A representative from the NARCOG addressed the council during a work session on Tuesday, regarding a working with them for a downtown revitalization project with funding from a community development grant.
According to Robbie Cantrell, the town would meet the majority of the qualification guidelines in order to achieve a grant, covering an 8-task revitalization plan. The entire project would take at least one year to complete, while further funding will have to be fixed in order to put the project into action.
The entire project will cost $30,000 with the $24,000 funded by a Community Development Block Grant (CDBG). The remainder of the amount will be a local match split between the town and NARCOG funding, ($2,000 and $4,000 respectively), which is 8% of the total.
The set deadline for the CDBGs is on June 15 this year. Meanwhile, a public hearing will be necessary before the town can apply for these grants. The meeting was initially organized by NARCOG, while the council has been mulling over the downtown revitalization plan for some time.
According to Councilman David Carroll, the council has to think about the revitalization for a little while as Goodwyn, Mills and Cawood presented the council a sketch at one time; however, the project should be detailed, letting the council know how to put everything into place.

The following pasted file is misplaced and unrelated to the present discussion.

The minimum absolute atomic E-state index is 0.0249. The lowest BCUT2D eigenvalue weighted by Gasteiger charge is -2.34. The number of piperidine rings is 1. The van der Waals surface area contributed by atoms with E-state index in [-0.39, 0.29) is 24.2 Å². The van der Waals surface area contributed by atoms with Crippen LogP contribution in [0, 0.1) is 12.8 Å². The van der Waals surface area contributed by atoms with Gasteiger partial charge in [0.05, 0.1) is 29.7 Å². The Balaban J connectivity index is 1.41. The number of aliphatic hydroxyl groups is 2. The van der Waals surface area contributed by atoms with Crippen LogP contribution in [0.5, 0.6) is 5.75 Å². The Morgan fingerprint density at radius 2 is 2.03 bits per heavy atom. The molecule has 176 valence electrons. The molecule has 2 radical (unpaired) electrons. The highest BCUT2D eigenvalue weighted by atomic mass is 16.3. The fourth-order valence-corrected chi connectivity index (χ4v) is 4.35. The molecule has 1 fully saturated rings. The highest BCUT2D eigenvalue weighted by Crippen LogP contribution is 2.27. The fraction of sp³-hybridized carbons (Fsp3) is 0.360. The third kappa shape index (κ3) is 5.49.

Carroll said it has been a great opportunity; however, there is no sense spending money on a plan without a certain way of funding the actual project. The council has to review the funding options first, while the Culver and Buster Road projects are the top priorities at the moment, he said. The mayor also admitted that he appreciated the idea and plan, but wanted to learn more about the funding options.
During the latest municipal conference, the mayor said, were encouraged to work on the downtown area, only if there was one. Thus, many different businesses have been seeking for homey downtown spaces at the moment, and it is something that the municipality should think about.
Cantrell said the town is amongst the 7 out of 23 local communities to have a downtown area, saying that there are grants, which can apply to the revitalization plan, but the project will determine for which grant the town will qualify.
Meanwhile, in other issues, the council learned about a citizen complaint, complaining about drivers on the Robinson Creek Road close to the town schools. Barbara Parks has lived near a sharp curve on the road for 3 weeks now, witnessing at least 3 near-accidents close to the sharp curve.
Parks admitted she doesn’t have any solution to that problem, asking the council to think about one. The council, on the other hand, said it would try to address the issue through a sign that signifies a dangerous curve ahead. The council doesn’t have the right to limit the speed in that area without employing an initial professional traffic study first.
Moreover, the council reviewed the budget summary with the town clerk explaining that the town is currently $180,000 in the black. Last year, they have seen a drastic increase in revenues from sales taxes and business licenses.